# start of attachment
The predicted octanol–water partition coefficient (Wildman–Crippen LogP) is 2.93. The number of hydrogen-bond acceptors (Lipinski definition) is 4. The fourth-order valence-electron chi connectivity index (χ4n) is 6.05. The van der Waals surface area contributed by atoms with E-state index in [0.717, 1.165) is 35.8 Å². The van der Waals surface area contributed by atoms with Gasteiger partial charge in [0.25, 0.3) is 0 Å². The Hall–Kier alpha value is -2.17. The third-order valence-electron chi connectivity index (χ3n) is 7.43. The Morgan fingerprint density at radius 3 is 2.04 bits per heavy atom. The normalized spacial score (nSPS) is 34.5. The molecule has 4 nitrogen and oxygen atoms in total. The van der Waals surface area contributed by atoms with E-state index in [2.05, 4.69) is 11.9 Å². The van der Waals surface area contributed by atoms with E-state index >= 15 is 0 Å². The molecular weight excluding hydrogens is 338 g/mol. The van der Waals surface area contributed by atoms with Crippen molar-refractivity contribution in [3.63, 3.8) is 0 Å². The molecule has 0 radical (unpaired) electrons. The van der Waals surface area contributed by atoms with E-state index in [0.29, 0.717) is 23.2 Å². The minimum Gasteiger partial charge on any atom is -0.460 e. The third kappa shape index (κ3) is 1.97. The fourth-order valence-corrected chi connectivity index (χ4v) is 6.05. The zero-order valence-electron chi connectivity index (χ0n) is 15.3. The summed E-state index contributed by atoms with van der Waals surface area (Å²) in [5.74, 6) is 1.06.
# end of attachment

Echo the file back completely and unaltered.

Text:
The predicted octanol–water partition coefficient (Wildman–Crippen LogP) is 2.93. The number of hydrogen-bond acceptors (Lipinski definition) is 4. The fourth-order valence-electron chi connectivity index (χ4n) is 6.05. The van der Waals surface area contributed by atoms with E-state index in [0.717, 1.165) is 35.8 Å². The van der Waals surface area contributed by atoms with Gasteiger partial charge in [0.25, 0.3) is 0 Å². The Hall–Kier alpha value is -2.17. The third-order valence-electron chi connectivity index (χ3n) is 7.43. The Morgan fingerprint density at radius 3 is 2.04 bits per heavy atom. The normalized spacial score (nSPS) is 34.5. The molecule has 4 nitrogen and oxygen atoms in total. The van der Waals surface area contributed by atoms with E-state index in [2.05, 4.69) is 11.9 Å². The van der Waals surface area contributed by atoms with E-state index >= 15 is 0 Å². The molecular weight excluding hydrogens is 338 g/mol. The van der Waals surface area contributed by atoms with Crippen molar-refractivity contribution in [3.63, 3.8) is 0 Å². The molecule has 0 radical (unpaired) electrons. The van der Waals surface area contributed by atoms with E-state index in [0.29, 0.717) is 23.2 Å². The minimum Gasteiger partial charge on any atom is -0.460 e. The third kappa shape index (κ3) is 1.97. The fourth-order valence-corrected chi connectivity index (χ4v) is 6.05. The zero-order valence-electron chi connectivity index (χ0n) is 15.3. The summed E-state index contributed by atoms with van der Waals surface area (Å²) in [5.74, 6) is 1.06.